What’s Lacking from the Gun Control Debate

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Published March 16, 2018
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The Montclarion
Gun control needs to include disarming the police to the same extent citizens might be disarmed or at least limiting what types of weapons police departments have access to. Photo courtesy of Dan Dickinson via Flickr Photo credit: Dan Dickinson of Flickr.com at all creative commons

The much revisited American debate over gun control has frequently been in the news lately after 17 people lost their lives in a shooting at Stoneman Douglas High School in Florida. Since the tragedy occurred, survivors of the shooting have been organizing rallies aiming to pass gun control legislation.

With the recent school walkout and the upcoming March for Our Lives, gun control has been one of the most prominent debates in the U.S. for almost a month now. Missing from this discussion, however, is what gun legislation could mean for law enforcement.

With the increasing militarization of police departments and the alarming rates at which trained police kill or use violent force against citizens, it is my belief that gun control needs to include disarming the police to the same extent citizens might be disarmed or at least limiting what types of weapons police departments have access to.

The lack of federal gun legislation in the U.S. is dangerous because many citizens have easy access to automatic and semi-automatic weapons. Many states do not require citizens to be trained with the weapons they are purchasing or to pass a background check. This lack of regulation has resulted in the U.S. being home to more mass shootings than any other country.

However, it would be just as dangerous to make it harder for citizens to obtain certain weapons that more and more police departments have easy access to. Studies gathered by the FBI show that on average, police in the U.S. kill 400 citizens every year, with estimates that the number is likely higher. The Supreme Court had even ruled back in 2005 that police officers have no constitutional duty to protect citizens. It is dangerous to suggest limiting citizen’s access to military grade weapons without discussing limitations on police access to military grade weapons.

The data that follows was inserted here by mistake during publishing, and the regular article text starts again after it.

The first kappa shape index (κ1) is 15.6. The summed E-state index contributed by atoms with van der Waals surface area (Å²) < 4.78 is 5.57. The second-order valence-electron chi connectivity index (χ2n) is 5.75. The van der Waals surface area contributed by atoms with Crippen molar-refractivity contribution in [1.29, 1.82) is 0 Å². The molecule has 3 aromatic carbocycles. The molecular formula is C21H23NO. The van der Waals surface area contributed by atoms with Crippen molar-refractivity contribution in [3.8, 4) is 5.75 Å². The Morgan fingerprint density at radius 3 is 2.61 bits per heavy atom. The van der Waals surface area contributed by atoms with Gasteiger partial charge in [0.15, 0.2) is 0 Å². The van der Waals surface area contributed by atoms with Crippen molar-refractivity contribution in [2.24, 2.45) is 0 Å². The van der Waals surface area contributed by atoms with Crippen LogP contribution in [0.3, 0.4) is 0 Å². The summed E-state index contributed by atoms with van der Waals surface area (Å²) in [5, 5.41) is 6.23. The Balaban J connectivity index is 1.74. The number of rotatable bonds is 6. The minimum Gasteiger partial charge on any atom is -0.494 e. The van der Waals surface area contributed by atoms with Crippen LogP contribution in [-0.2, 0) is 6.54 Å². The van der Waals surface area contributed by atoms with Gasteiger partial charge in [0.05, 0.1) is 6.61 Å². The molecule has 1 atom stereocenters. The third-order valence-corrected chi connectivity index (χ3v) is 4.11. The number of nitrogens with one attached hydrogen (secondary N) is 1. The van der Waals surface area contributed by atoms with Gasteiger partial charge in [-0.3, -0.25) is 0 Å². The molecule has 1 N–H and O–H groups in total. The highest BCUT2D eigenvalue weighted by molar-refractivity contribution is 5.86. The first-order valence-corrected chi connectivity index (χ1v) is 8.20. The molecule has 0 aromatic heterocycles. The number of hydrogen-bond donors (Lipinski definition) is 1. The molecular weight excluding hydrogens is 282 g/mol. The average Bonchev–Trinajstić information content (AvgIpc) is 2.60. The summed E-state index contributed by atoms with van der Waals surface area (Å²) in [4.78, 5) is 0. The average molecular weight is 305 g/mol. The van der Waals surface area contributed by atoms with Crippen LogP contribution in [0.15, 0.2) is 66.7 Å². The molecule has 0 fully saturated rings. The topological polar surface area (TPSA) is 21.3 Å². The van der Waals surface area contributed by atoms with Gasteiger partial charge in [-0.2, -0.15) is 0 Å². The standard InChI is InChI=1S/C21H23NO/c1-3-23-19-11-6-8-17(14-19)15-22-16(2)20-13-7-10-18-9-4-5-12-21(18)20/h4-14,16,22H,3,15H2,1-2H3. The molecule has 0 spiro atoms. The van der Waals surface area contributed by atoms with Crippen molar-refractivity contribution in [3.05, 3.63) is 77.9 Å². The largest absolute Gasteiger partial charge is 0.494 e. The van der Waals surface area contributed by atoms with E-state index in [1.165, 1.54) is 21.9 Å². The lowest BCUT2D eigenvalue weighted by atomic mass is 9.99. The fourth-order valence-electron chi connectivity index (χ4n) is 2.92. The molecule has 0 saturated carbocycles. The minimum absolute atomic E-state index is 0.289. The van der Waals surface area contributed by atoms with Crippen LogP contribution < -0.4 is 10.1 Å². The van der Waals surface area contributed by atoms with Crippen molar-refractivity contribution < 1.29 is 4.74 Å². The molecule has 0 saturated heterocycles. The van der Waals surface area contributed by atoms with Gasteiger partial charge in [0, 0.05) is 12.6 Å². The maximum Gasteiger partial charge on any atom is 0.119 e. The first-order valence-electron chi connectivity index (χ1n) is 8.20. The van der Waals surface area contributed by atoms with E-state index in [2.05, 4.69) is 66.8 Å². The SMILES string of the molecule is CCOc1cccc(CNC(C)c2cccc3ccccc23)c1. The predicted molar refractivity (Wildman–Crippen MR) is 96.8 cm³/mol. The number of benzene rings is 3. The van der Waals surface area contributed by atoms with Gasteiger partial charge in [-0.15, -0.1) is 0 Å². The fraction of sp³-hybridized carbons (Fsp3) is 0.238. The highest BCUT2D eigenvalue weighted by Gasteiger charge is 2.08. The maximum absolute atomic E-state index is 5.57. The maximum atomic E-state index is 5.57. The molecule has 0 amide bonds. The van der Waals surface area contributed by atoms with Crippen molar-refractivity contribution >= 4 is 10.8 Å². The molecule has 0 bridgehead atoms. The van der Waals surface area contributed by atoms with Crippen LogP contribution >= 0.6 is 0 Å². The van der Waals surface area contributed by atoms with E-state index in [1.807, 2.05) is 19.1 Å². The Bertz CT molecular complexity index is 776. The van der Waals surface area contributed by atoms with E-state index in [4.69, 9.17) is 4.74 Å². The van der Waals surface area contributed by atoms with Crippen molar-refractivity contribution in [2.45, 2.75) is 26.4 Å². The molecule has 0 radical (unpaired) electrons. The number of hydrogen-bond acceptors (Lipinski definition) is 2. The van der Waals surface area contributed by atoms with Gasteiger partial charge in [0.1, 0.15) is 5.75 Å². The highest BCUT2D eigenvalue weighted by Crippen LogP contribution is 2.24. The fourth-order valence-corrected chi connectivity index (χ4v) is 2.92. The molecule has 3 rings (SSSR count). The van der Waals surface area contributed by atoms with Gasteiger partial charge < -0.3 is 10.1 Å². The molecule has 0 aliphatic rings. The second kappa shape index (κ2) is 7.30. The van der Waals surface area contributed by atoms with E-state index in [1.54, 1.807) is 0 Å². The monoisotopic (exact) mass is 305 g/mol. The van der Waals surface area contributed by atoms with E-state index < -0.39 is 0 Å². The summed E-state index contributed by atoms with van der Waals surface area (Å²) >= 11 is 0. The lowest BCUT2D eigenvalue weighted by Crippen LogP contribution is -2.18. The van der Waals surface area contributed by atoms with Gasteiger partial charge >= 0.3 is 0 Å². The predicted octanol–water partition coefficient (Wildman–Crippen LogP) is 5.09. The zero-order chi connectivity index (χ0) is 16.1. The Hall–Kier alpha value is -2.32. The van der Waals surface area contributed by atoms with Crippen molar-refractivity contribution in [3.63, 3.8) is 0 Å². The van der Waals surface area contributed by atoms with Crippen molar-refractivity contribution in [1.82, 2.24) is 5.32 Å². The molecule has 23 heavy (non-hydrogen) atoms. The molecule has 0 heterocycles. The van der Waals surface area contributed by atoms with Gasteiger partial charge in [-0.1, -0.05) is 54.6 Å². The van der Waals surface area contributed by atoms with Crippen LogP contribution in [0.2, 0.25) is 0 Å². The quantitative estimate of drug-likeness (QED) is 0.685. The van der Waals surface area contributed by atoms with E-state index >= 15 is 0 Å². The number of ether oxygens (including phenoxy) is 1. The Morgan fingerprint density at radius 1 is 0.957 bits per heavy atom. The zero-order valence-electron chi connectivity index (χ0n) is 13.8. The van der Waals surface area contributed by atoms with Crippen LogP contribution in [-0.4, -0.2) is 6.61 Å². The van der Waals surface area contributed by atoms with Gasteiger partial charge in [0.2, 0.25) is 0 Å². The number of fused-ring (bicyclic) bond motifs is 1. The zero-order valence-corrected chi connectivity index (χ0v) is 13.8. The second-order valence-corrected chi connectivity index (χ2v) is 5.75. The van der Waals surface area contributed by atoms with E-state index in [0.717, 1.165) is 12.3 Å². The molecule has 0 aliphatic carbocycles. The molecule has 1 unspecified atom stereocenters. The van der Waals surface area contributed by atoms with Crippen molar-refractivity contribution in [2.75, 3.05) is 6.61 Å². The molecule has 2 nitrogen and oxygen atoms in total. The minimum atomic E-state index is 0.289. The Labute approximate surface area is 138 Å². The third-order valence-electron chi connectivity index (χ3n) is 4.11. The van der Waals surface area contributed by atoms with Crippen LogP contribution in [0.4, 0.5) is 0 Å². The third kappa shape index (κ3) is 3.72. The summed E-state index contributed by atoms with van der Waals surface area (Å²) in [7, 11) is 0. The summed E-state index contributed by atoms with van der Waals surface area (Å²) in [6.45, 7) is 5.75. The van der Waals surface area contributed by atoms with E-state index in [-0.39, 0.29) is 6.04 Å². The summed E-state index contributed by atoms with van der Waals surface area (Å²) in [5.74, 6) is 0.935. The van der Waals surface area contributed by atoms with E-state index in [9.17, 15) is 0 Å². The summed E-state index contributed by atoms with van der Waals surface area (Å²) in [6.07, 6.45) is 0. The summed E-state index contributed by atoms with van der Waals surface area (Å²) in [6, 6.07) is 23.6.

Many supporters of gun control will point to countries with strict gun laws such as Japan and Australia, but rarely acknowledge that Japan and Australia also limit what firearms their police are allowed to use. In Japan, police are only allowed to carry pistols and are required to lock up their weapons when off duty. Even special units are allowed at most to use semi-automatic pistols and only in rare circumstances. Australian police are also only armed with pistols and even their Police Tactical Group have few semi-automatic weapons.

This is a stark difference from the U.S. in which the 1033 Program requires the Department of Defense to transfer excess military equipment to local law enforcement. If American advocates of gun control are going to use countries with strict gun laws as examples to follow, it is important to also examine how those countries regulate their police department and limit the state’s ability to inflict violence on citizens.

Mass shootings in the U.S. have demonstrated that not all citizens can be trusted with certain firearms, but American police have also demonstrated that they cannot be trusted with these weapons either. As many people march for gun control and increased requirements for citizens to obtain military grade weapons, it is important that they also demand stricter accountability for police and restrictions on what weapons police departments can own.

 

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